Although Australia’s farmers are recognised as being among the most efficient in the world, just 25 per cent are accurately tracking their water-related costs. The lack of an integrated system to link financial, soil and climate information has stymied our irrigators for years, according to University of South Australia researcher Dr Joanne Tingey-Holyoak, but this is set to change.
Dr Tingey-Holyoak is leading a world-first project with sensing company Sentek Pty Ltd to develop a farm water accounting tool which links water-related costs to soil moisture and climate data.
“Not only are water prices skyrocketing, but there are a lot of non-water costs involved in irrigating, including pumping and labour,” Dr Tingey-Holyoak says. “It sounds simple but there are also water-related costs that are hidden – owner time, quality treatment, interest and insurance. Most are not being captured due to the inability of accounting systems to integrate this data. These costs end up eroding profits without farmers being aware of it.”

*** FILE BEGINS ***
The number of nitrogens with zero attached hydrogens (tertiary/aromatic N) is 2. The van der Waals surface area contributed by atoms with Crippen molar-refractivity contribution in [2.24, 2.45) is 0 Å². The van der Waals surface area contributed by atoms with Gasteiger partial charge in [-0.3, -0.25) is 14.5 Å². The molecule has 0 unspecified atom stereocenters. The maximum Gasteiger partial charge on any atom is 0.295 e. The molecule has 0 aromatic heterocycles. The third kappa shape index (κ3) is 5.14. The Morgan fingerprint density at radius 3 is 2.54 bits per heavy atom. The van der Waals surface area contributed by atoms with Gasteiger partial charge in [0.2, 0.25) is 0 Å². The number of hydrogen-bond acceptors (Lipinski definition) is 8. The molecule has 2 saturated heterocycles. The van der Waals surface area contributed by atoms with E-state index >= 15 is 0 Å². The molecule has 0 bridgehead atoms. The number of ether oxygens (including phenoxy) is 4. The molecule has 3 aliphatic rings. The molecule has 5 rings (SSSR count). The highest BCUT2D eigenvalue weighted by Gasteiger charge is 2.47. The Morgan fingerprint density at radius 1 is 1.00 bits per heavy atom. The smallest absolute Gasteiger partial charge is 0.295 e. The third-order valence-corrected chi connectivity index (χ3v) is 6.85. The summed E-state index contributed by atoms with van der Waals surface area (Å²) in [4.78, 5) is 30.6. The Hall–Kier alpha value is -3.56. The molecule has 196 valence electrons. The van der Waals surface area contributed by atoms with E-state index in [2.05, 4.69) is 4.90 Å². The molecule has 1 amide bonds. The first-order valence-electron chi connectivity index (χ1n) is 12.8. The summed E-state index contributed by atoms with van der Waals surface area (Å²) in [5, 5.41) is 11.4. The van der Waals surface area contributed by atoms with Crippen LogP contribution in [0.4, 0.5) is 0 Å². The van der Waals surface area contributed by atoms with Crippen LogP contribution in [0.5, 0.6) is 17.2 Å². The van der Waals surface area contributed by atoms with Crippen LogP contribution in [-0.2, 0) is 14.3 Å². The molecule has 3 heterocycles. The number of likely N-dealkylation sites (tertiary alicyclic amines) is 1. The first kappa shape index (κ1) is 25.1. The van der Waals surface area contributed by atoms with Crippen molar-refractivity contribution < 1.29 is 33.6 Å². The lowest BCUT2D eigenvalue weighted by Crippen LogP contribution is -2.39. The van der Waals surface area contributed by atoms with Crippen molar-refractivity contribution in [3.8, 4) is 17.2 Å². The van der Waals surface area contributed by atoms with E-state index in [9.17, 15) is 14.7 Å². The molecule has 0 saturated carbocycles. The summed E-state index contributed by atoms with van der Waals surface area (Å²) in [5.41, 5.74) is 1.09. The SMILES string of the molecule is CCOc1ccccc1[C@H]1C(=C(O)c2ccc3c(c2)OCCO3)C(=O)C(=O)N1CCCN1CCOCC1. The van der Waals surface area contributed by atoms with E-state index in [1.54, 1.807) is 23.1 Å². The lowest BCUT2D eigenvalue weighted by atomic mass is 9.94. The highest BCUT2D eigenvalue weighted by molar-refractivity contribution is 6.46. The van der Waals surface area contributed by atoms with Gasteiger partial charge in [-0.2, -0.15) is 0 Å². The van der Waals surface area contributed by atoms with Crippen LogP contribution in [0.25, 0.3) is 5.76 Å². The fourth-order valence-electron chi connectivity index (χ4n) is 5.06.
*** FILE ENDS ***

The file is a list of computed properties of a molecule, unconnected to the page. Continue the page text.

The water accounting and management expert based in UniSA’s School of Business is trialling a tool called WaterLink, with three South Australian producers – a potato farmer in the Murraylands and viticulturists in the Adelaide Hills and McLaren Vale.
While farmers are embracing technology and becoming more efficient, the existing accounting systems are not sophisticated enough to allow growers to analyse water use, loss and productivity, Dr Tingey-Holyoak says.
“There are a lot of amazing soil moisture tools and climate forecasting technology to help farmers these days, but these need to be integrated with the full suite of water-related costs to get a true picture of how a producer is faring.”
“There has never been a greater need for better informed irrigation decision making than right now, with farmers facing a prolonged drought and increased costs and pressures,” Dr Tingey-Holyoak told miragenews.com.
“This tool enables irrigators to be acutely aware of their costs, where improvements can be made, whether to diversify their crop, to forego a season on a particular area of land or to invest in different infrastructure which could improve their bottom line.”